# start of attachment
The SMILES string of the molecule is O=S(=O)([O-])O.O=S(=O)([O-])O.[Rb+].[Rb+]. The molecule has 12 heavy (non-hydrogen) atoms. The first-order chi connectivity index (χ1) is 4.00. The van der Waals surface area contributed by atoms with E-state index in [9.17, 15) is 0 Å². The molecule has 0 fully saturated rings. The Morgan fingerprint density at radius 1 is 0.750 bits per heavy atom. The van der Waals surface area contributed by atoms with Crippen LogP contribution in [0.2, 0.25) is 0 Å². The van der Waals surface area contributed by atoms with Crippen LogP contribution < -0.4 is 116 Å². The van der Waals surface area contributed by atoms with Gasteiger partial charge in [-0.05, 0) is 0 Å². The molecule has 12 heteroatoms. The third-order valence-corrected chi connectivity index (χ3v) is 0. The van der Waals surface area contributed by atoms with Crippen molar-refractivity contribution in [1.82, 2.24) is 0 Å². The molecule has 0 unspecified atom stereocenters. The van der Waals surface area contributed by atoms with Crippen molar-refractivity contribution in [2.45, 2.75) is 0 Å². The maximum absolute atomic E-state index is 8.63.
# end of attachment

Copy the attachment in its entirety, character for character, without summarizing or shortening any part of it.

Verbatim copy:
The SMILES string of the molecule is O=S(=O)([O-])O.O=S(=O)([O-])O.[Rb+].[Rb+]. The molecule has 12 heavy (non-hydrogen) atoms. The first-order chi connectivity index (χ1) is 4.00. The van der Waals surface area contributed by atoms with E-state index in [9.17, 15) is 0 Å². The molecule has 0 fully saturated rings. The Morgan fingerprint density at radius 1 is 0.750 bits per heavy atom. The van der Waals surface area contributed by atoms with Crippen LogP contribution in [0.2, 0.25) is 0 Å². The van der Waals surface area contributed by atoms with Crippen LogP contribution < -0.4 is 116 Å². The van der Waals surface area contributed by atoms with Gasteiger partial charge in [-0.05, 0) is 0 Å². The molecule has 12 heteroatoms. The third-order valence-corrected chi connectivity index (χ3v) is 0. The van der Waals surface area contributed by atoms with Crippen molar-refractivity contribution in [1.82, 2.24) is 0 Å². The molecule has 0 unspecified atom stereocenters. The van der Waals surface area contributed by atoms with Crippen molar-refractivity contribution in [2.45, 2.75) is 0 Å². The maximum absolute atomic E-state index is 8.63.